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The crossover


The function of the crossover is to separate low, mid and high frequencies
according to the number of drive units in the loudspeaker. A crossover can be
passive or active. A passive crossover is generally internal to
the cabinet and consists of a network of capacitors, inductors and resistors.
Having no active components, it doesn't need to be powered. An active crossover
on the other hand does contain transistors or ICs and requires mains power.
It sits between the output of the mixing console and a number of power amplifiers
– one for each division of the frequency band. A system with a three-band active
crossover would require three power amplifiers.

Crossovers have two principal parameter sets: the cut off frequencies of the
bands, and the slopes of the filters. It is impractical, and actually
undesirable, to have a filter that allows frequencies up to, say, 4 kHz to pass
and then cut off everything above that completely. So frequencies beyond the
cutoff frequency (where the response has dropped by 3 dB from normal)
are rolled off at a rate of 6, 12, 18 or 24 dB per octave. In other words, in
the band of frequencies where the slope has kicked in, as the frequency doubles
the response drops by that number of decibels. The slopes mentioned are actually
the easy ones to design. A filter with a slope of, say, 9 dB per octave would
be much more complex.

As it happens, a slope of 6 dB per octave is useless. High frequencies would
be sent to the woofer at sufficient level that there would be audible distortion
due to break up. Low frequencies would be sent to the tweeter that could damage
it. 12 dB/octave is workable, but most systems these days use 18 dB/octave or
24 dB/octave. There are issues with the phase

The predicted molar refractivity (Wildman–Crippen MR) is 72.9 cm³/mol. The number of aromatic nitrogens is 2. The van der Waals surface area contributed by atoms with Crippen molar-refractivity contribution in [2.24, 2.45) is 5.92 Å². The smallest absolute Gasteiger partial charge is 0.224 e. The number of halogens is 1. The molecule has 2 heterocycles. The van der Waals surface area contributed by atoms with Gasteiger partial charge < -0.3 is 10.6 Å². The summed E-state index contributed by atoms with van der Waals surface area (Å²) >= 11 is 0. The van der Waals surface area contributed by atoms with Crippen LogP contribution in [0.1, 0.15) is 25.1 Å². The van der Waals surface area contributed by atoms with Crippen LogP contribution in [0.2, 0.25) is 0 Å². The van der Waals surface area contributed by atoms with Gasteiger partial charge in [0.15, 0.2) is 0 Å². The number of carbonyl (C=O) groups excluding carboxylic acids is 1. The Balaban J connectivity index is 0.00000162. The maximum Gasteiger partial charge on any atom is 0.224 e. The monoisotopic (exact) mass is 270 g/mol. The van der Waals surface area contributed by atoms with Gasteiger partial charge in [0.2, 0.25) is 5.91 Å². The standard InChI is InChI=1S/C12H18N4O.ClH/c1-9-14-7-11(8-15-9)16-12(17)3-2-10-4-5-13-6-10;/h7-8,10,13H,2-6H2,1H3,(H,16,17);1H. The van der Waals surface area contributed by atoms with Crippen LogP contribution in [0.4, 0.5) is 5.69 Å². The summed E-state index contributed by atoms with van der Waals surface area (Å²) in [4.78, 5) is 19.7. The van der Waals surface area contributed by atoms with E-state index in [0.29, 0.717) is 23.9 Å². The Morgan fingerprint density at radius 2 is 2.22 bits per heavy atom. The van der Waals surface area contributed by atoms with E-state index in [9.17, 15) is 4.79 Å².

response of crossover filters
that vary according to slope, but this is
an advanced topic that few working sound engineers would contemplate to any
great extent.

Passive crossovers have a number of advantages:

  • Inexpensive
  • Convenient
  • Usually matched by the loudspeaker manufacturer to the requirements of the
    drive units

And the disadvantages:

  • Not practical to produce a 24 dB/octave slope
  • Can waste power
  • Not always accurate & component values can change over time

Likewise, active crossovers have advantages:

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  • Accurate
  • Cutoff frequency and slope can be varied
  • Power amplifier connects directly to drive unit – no wastage of power &
    better control over diaphragm motion

  • Limiters can be built into each band to help avoid blowing drive units

And the disadvantages:

  • Expensive
  • It is possible to connect the crossover incorrectly and send LF to the HF
    driver and vice versa.

  • A third-party unit would not compensate for any deficiencies in the driver

Some loudspeaker systems come as a package with a dedicated loudspeaker
control unit
. The control unit consists of three components:

  • Crossover
  • Equalizer to correct the response or each drive unit
  • Sensing of voltage (and sometimes) current to ensure that each drive unit
    is maximally protected

David Mellor

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Producing Lauren Balthrop

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David Mellor